In a few weeks, Project Extreme will officially launch Allan’s House in Teaneck, a transitional group home for boys ages 18-25. Established by David Katz, in memory of his friend, Allan Henning, who passed away just weeks shy of his 46th birthday, Allan’s House will provide living accommodations for 5-10 residents who have experienced some type of crisis and worked through it. Although these young men find themselves in the final stages of their recovery, they still require some assistance and support before they feel comfortable enough to go out on their own to live an independent lifestyle.
Based on a similar model in Brooklyn, Allan’s House is modeled on Miryam’s House, a home in Brooklyn for women over the age of 18 that has been providing assistance and support to young girls for the last eight years, leading them towards successful, fulfilling lives.
“Now these boys are at the next point in their lives where they have worked through the crisis—and they are either working or going to school—but they still need assistance. So we are providing them a group home to transition to the point where they can live independently or get ready to get married. That was the idea for Miryam’s House and it’s the same thing that we want to do with Allan’s House,” explains Project Extreme’s Executive Director Rabbi A.Y. Weinberg.
Teaneck resident Robin Bin-Nun will serve as the Program Director and oversee the boys, ensuring they have everything they need to succeed in their new environment. She will check on them daily, ensuring they are living up to their responsibilities and commitments, including going to their jobs or attending their classes.
A residence manager and counselor will be on hand to talk to them, assist them, and help them navigate day-to-day activities like dinner, laundry and other household chores. A dedicated night staff will also be on hand to mentor the boys while providing support and guidance. “These kids want to live here because they want to further themselves…They have to begin the process of moving on with their life and they just need a little extra help,” Bin-Nun said.
“They are learning how to live with others. They are learning how to be responsible for themselves, how to take care of themselves, and have positive experiences with the other residents and staff, as well as people in the community. And these are all ways for them to grow,” Rabbi Weinberg added.
“These aren’t kids who require 24 hour surveillance. Just a responsible adult in the house to help them navigate life and make the right choices… There are very strict rules in place in order to reside there,” Bin-Nun explained.
“In general, what we have found is that the personalities of these types of kids is that they are the sweetest, gentlest kids that you can imagine…once you get to know them, they are just amazing kids and they are not in a place where they are getting into trouble,” Rabbi Weinberg continued.
An NCSY director in Chicago for almost 20 years, Rabbi Weinberg started working with the at-risk population at a time when nobody else was. Initially running a summer road trip for boys, the program proved so successful that there was demand to plan a whole host of similar programs. Soon after, Rabbi Weinberg moved to New York to start Project Extreme and devote all his time to coordinating programming for this population throughout the year.
Rabbi Weinberg hopes that, especially on Shabbos, the community will embrace these young men and open their homes to them. He’d like to see them, “have a place that they can go to where they feel comfortable in a warm, positive environment—positive experiences to negate their negative experiences… In one way or another, this will go a long way.”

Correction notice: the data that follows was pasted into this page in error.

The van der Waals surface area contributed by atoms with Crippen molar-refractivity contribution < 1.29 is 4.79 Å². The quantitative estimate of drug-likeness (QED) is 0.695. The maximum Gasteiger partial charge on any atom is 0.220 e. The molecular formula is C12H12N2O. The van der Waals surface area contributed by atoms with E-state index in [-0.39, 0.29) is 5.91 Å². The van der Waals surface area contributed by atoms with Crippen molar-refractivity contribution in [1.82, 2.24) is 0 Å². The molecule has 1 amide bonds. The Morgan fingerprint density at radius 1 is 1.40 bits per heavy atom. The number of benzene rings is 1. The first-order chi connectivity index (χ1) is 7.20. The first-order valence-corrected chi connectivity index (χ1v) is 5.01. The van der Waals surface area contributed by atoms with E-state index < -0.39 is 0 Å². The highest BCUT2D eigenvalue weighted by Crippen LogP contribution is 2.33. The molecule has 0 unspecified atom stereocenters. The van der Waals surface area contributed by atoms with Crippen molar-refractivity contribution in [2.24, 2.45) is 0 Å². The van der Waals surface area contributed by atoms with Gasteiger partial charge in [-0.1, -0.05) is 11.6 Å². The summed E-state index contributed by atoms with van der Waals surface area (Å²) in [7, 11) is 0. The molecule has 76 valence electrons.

A staunch supporter of Allan’s House, Rabbi Yaakov Neuburger of Congregation Beth Abraham in Bergenfield, NJ said “Our neighbors, who profoundly embrace the compassion of Torah and the Torah’s optimistic belief in the potential of every person, are supremely positioned to provide community, support, and warmth to the Allan’s House residents and that gives great promise to the facility, its residents and its mission.”
The Ghermezian family, proud and passionate supporters of Project Extreme, regularly host these young people in their homes for the organization’s many Shabbatonim and events throughout the year. The family has pledged to help the residents of Allan’s House secure gainful employment within the family-owned American Dream Mall organization. However, Rabbi Weinberg adds, if someone from the local community would like to offer the boys a different opportunity that would suit them, then he would be open to it.
Project Extreme, a full-service, non-profit organization, has long been providing innovative programs and solutions for at-risk teens, their families and communities. Through a combination of experimental and intellectual learning opportunities, along with social-emotional and educational support, Jewish at-risk teens have been benefiting from Project Extreme’s unique approach for over two decades.
Today Project Extreme not only provides year-round programming for at-risk Jewish youth, but also has its own crisis text hotline in place that has thus far prevented 19 suicides. “It’s a growing need to be able to provide programs and resources for this population. So that’s why I did it.”
“I have so many success stories I’d like to share…I was just at the wedding of a girl that was with us in 2015 and she was lost. She was in a bad place. And now she’s married.” Another young woman went on to a major accounting firm and several others have gone into business for themselves.
“I think that it’s unique. Nobody else is doing this,” Rabbi Weinberg explains. “You’ll have a sober living. You’ll have a rehab. You’ll have a halfway house. But nobody has transitional living for kids like this who just need a place to live, to be able to continue growing. We’re the only ones doing it.